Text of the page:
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National Center for Ecological Analysis and Synthesis

Project Description

Ecosystems include many types of creatures, and each responds to a change in environmental temperature through changes in physiological and metabolic rates. Though the number of species in most ecosystems makes predicting the consequences of environmental change seem hopelessly complex, in fact some responses to warming may be predictable based on fundamental metabolic processes, the thermal history of that species, or its body size. Using mathematical models and data on how temperature affects the performance of species of different sizes and histories, we will model how warming affects species linked to other species through their feeding relationships. This information will provide a basic framework for predicting how environmental warming will affect ecosystems, which is critical for national and global efforts to understand how atmospheric changes affect biodiversity and ecosystem function.
Working Group Participants

Principal Investigator(s)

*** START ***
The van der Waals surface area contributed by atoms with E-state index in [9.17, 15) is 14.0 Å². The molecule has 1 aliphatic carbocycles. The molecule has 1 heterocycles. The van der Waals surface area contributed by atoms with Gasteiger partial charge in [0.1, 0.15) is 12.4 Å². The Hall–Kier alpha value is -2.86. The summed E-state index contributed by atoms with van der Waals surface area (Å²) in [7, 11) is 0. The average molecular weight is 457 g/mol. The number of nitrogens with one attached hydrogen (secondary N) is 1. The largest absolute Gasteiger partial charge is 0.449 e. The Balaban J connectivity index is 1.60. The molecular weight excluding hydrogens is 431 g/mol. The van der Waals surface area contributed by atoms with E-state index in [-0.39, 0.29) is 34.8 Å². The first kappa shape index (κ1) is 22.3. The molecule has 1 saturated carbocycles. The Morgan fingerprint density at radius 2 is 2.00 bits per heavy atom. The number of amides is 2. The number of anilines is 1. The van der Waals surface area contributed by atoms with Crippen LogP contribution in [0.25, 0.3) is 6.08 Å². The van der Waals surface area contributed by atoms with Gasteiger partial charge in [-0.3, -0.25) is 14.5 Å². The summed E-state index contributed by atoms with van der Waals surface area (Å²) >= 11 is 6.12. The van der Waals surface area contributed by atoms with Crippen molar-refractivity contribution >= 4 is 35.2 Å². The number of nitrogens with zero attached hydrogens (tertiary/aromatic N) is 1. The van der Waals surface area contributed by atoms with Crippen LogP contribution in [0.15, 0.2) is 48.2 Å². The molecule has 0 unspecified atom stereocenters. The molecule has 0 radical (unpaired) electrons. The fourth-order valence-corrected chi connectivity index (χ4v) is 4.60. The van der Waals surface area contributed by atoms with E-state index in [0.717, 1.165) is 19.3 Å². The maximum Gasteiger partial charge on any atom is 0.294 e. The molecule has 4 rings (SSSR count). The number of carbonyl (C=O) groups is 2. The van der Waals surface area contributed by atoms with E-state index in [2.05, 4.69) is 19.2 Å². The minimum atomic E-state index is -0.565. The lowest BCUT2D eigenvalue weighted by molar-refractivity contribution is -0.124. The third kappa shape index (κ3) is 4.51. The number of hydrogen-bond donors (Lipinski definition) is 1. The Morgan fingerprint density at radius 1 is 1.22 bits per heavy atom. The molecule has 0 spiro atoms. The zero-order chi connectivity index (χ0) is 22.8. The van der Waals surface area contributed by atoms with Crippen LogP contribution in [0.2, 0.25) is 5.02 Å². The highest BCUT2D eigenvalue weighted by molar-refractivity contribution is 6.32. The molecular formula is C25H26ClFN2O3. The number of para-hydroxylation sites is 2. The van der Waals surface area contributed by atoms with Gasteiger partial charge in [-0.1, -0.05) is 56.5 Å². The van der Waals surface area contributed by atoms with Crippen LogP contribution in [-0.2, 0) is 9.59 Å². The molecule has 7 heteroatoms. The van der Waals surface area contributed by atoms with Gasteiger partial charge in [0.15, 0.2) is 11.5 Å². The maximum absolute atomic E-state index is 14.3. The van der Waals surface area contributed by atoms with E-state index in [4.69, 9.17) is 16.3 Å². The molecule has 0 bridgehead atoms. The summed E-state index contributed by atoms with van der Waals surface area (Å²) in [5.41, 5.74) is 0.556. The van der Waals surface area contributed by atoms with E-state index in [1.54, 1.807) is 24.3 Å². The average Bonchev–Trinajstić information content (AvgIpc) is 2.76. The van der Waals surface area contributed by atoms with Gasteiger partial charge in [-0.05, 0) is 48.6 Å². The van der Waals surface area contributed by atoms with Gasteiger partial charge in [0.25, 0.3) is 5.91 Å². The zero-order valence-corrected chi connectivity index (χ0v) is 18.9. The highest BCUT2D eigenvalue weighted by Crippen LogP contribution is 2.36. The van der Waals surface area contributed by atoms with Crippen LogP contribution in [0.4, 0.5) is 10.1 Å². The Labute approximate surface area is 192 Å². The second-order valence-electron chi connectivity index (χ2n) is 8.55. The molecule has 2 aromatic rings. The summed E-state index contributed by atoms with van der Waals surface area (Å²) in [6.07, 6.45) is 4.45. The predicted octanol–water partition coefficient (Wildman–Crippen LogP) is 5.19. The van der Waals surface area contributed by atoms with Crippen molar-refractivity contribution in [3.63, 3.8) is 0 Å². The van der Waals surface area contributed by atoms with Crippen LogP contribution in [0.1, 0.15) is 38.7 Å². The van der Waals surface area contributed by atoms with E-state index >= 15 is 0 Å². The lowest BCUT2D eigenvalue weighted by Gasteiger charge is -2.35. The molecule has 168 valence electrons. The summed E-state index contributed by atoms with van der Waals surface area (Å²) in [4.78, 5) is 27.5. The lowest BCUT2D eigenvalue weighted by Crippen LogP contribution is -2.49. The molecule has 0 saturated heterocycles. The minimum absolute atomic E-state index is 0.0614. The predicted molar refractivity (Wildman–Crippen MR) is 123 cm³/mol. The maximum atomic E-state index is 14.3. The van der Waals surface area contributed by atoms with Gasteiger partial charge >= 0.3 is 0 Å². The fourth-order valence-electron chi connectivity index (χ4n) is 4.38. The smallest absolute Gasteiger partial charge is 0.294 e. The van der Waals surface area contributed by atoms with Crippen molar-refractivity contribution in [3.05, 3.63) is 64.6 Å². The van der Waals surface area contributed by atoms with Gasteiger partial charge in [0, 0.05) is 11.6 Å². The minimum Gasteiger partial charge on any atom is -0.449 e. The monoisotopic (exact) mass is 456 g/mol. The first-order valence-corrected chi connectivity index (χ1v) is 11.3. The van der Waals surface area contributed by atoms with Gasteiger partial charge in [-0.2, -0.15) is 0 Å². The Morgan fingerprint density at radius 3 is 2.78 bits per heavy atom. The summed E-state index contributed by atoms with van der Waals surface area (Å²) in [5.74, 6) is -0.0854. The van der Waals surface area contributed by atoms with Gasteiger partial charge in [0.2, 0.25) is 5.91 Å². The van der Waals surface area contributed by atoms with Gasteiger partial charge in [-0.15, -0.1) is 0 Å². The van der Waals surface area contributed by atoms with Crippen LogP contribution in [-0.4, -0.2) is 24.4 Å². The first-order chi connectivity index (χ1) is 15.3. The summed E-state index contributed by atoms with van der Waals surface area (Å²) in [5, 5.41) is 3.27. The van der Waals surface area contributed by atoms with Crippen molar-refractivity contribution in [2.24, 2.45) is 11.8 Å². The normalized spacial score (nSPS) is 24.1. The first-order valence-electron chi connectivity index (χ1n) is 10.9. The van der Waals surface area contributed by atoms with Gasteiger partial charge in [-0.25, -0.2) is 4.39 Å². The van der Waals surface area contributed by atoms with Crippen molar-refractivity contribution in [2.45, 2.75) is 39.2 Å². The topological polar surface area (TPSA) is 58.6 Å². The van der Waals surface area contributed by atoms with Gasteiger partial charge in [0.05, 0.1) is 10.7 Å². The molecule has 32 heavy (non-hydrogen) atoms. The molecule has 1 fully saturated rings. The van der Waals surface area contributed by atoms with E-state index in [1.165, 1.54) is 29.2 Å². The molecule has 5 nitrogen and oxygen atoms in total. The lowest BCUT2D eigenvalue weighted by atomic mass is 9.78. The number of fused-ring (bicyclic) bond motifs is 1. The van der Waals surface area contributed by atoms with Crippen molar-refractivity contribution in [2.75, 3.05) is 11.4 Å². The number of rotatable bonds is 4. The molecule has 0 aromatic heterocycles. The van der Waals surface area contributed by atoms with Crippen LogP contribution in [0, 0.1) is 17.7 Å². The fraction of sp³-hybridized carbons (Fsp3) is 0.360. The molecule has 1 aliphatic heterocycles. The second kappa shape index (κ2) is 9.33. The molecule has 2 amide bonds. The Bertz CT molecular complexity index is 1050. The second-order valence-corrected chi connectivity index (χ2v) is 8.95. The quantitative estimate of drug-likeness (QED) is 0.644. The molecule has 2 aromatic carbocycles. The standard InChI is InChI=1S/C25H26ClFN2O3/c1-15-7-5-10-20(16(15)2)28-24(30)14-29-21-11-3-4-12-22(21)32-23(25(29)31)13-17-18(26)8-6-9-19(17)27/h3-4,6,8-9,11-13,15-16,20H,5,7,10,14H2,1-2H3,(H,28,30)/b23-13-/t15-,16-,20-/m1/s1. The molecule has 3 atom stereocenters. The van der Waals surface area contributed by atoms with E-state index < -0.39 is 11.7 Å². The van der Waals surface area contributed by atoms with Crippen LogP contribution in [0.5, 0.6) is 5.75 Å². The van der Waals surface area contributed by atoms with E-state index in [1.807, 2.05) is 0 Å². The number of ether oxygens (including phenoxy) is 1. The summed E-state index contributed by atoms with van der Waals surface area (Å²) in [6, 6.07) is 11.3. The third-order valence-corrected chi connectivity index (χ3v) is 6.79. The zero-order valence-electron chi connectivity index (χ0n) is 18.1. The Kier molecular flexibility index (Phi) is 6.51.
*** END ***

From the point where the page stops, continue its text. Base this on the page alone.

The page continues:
Mary I. O'Connor, Hamish S. Greig

Project Dates

Start: December 1, 2012

End: September 30, 2013



Priyanga Amarasekare
University of California, Los Angeles
Brandon T. Barton
University of Wisconsin, Madison
Julia L. Blanchard
University of Sheffield
Christopher Clements
University of Sheffield
Anthony I. Dell
University of G├Âttingen
John P. DeLong
University of Nebraska, Lincoln
Benjamin Gilbert
University of Toronto
Hamish S. Greig
University of Canterbury
Chris D.G. Harley
University of British Columbia
Heather Kharouba
University of British Columbia
Pavel Kratina
University of California, Davis
Kevin S. McCann
University of Guelph
Mary I. O'Connor
University of British Columbia
Van M. Savage
University of California, Los Angeles
Jonathan B. Shurin
University of California, San Diego
Tyler D. Tunney
University of Guelph
David A. Vasseur
Yale University


  1. Journal Article / 2015

    The body size dependence of trophic cascades

  2. Journal Article / 2014

    A bioenergetic framework for the temperature dependence of trophic interaction

  3. Journal Article / 2014

    Effects of differential habitat warming on complex communities

  4. Journal Article / 2014

    Increased temperature variation poses a greater risk to species than climate warming